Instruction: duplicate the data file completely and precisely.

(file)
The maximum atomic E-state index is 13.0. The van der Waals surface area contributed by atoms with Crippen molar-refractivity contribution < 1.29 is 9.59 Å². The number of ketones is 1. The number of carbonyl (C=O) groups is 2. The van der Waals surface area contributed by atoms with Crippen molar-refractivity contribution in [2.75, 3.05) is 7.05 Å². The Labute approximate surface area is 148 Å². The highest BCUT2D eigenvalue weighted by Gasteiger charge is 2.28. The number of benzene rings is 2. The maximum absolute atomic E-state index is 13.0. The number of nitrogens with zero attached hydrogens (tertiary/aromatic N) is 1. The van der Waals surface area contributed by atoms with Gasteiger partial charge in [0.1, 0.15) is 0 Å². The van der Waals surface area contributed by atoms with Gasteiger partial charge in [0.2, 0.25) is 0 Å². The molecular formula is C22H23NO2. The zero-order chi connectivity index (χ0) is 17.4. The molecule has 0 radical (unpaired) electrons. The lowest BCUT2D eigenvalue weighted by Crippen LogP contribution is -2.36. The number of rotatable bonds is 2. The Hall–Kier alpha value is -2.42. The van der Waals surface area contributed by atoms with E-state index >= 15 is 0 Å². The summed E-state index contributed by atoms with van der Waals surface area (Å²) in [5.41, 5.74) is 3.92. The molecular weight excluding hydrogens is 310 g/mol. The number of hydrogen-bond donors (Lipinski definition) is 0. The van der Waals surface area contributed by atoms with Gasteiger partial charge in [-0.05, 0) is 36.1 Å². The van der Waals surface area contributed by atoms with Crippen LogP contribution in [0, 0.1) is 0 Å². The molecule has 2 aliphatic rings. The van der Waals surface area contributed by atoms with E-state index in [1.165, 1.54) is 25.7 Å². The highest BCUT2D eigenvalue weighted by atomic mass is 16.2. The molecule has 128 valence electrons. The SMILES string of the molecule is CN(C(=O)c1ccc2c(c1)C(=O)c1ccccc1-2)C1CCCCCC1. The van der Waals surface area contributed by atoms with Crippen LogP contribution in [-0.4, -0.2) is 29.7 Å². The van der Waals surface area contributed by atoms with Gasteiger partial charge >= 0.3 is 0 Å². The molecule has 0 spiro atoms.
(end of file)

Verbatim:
The maximum atomic E-state index is 13.0. The van der Waals surface area contributed by atoms with Crippen molar-refractivity contribution < 1.29 is 9.59 Å². The number of ketones is 1. The number of carbonyl (C=O) groups is 2. The van der Waals surface area contributed by atoms with Crippen molar-refractivity contribution in [2.75, 3.05) is 7.05 Å². The Labute approximate surface area is 148 Å². The highest BCUT2D eigenvalue weighted by Gasteiger charge is 2.28. The number of benzene rings is 2. The maximum absolute atomic E-state index is 13.0. The number of nitrogens with zero attached hydrogens (tertiary/aromatic N) is 1. The van der Waals surface area contributed by atoms with Gasteiger partial charge in [0.1, 0.15) is 0 Å². The van der Waals surface area contributed by atoms with Gasteiger partial charge in [0.2, 0.25) is 0 Å². The molecular formula is C22H23NO2. The zero-order chi connectivity index (χ0) is 17.4. The molecule has 0 radical (unpaired) electrons. The lowest BCUT2D eigenvalue weighted by Crippen LogP contribution is -2.36. The number of rotatable bonds is 2. The Hall–Kier alpha value is -2.42. The van der Waals surface area contributed by atoms with E-state index >= 15 is 0 Å². The summed E-state index contributed by atoms with van der Waals surface area (Å²) in [5.41, 5.74) is 3.92. The molecular weight excluding hydrogens is 310 g/mol. The number of hydrogen-bond donors (Lipinski definition) is 0. The van der Waals surface area contributed by atoms with Gasteiger partial charge in [-0.05, 0) is 36.1 Å². The van der Waals surface area contributed by atoms with Crippen LogP contribution in [0, 0.1) is 0 Å². The molecule has 2 aliphatic rings. The van der Waals surface area contributed by atoms with E-state index in [1.165, 1.54) is 25.7 Å². The highest BCUT2D eigenvalue weighted by atomic mass is 16.2. The molecule has 128 valence electrons. The SMILES string of the molecule is CN(C(=O)c1ccc2c(c1)C(=O)c1ccccc1-2)C1CCCCCC1. The van der Waals surface area contributed by atoms with Crippen LogP contribution in [-0.4, -0.2) is 29.7 Å². The van der Waals surface area contributed by atoms with Gasteiger partial charge >= 0.3 is 0 Å². The molecule has 0 spiro atoms.